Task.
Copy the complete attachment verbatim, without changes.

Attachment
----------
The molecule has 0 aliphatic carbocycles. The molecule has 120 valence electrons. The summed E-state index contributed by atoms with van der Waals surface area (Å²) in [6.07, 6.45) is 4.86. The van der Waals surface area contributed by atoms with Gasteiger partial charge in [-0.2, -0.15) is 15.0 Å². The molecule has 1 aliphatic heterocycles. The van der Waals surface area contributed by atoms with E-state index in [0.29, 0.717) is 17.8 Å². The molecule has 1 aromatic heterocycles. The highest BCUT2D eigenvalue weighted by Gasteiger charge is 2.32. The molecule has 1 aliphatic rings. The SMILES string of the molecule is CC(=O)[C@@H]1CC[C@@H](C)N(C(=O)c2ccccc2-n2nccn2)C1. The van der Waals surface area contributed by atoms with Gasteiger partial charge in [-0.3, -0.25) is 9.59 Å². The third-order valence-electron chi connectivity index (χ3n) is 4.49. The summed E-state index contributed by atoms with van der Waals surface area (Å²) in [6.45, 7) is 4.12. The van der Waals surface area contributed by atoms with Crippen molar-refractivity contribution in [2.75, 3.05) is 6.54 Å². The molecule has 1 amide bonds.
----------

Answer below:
The molecule has 0 aliphatic carbocycles. The molecule has 120 valence electrons. The summed E-state index contributed by atoms with van der Waals surface area (Å²) in [6.07, 6.45) is 4.86. The van der Waals surface area contributed by atoms with Gasteiger partial charge in [-0.2, -0.15) is 15.0 Å². The molecule has 1 aliphatic heterocycles. The van der Waals surface area contributed by atoms with E-state index in [0.29, 0.717) is 17.8 Å². The molecule has 1 aromatic heterocycles. The highest BCUT2D eigenvalue weighted by Gasteiger charge is 2.32. The molecule has 1 aliphatic rings. The SMILES string of the molecule is CC(=O)[C@@H]1CC[C@@H](C)N(C(=O)c2ccccc2-n2nccn2)C1. The van der Waals surface area contributed by atoms with Gasteiger partial charge in [-0.3, -0.25) is 9.59 Å². The third-order valence-electron chi connectivity index (χ3n) is 4.49. The summed E-state index contributed by atoms with van der Waals surface area (Å²) in [6.45, 7) is 4.12. The van der Waals surface area contributed by atoms with Crippen molar-refractivity contribution in [2.75, 3.05) is 6.54 Å². The molecule has 1 amide bonds.